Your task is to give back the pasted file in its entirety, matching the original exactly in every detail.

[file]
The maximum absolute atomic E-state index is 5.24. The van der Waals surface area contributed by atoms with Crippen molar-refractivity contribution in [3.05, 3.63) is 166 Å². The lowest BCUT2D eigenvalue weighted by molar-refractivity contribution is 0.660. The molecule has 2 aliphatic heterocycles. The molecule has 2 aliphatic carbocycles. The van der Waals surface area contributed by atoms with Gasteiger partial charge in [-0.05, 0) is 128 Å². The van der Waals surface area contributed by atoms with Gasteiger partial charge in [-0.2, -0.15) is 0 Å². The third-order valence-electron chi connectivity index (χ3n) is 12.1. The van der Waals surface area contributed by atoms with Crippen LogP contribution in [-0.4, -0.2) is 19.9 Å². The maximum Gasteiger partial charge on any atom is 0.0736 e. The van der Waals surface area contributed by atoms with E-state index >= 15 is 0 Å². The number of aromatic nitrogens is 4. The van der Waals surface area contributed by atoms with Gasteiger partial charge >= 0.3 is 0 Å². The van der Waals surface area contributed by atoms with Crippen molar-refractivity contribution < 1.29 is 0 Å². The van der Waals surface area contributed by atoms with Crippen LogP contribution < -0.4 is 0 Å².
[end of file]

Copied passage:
The maximum absolute atomic E-state index is 5.24. The van der Waals surface area contributed by atoms with Crippen molar-refractivity contribution in [3.05, 3.63) is 166 Å². The lowest BCUT2D eigenvalue weighted by molar-refractivity contribution is 0.660. The molecule has 2 aliphatic heterocycles. The molecule has 2 aliphatic carbocycles. The van der Waals surface area contributed by atoms with Gasteiger partial charge in [-0.05, 0) is 128 Å². The van der Waals surface area contributed by atoms with Gasteiger partial charge in [-0.2, -0.15) is 0 Å². The third-order valence-electron chi connectivity index (χ3n) is 12.1. The van der Waals surface area contributed by atoms with Crippen LogP contribution in [-0.4, -0.2) is 19.9 Å². The maximum Gasteiger partial charge on any atom is 0.0736 e. The van der Waals surface area contributed by atoms with E-state index >= 15 is 0 Å². The number of aromatic nitrogens is 4. The van der Waals surface area contributed by atoms with Gasteiger partial charge >= 0.3 is 0 Å². The van der Waals surface area contributed by atoms with Crippen molar-refractivity contribution < 1.29 is 0 Å². The van der Waals surface area contributed by atoms with Crippen LogP contribution < -0.4 is 0 Å².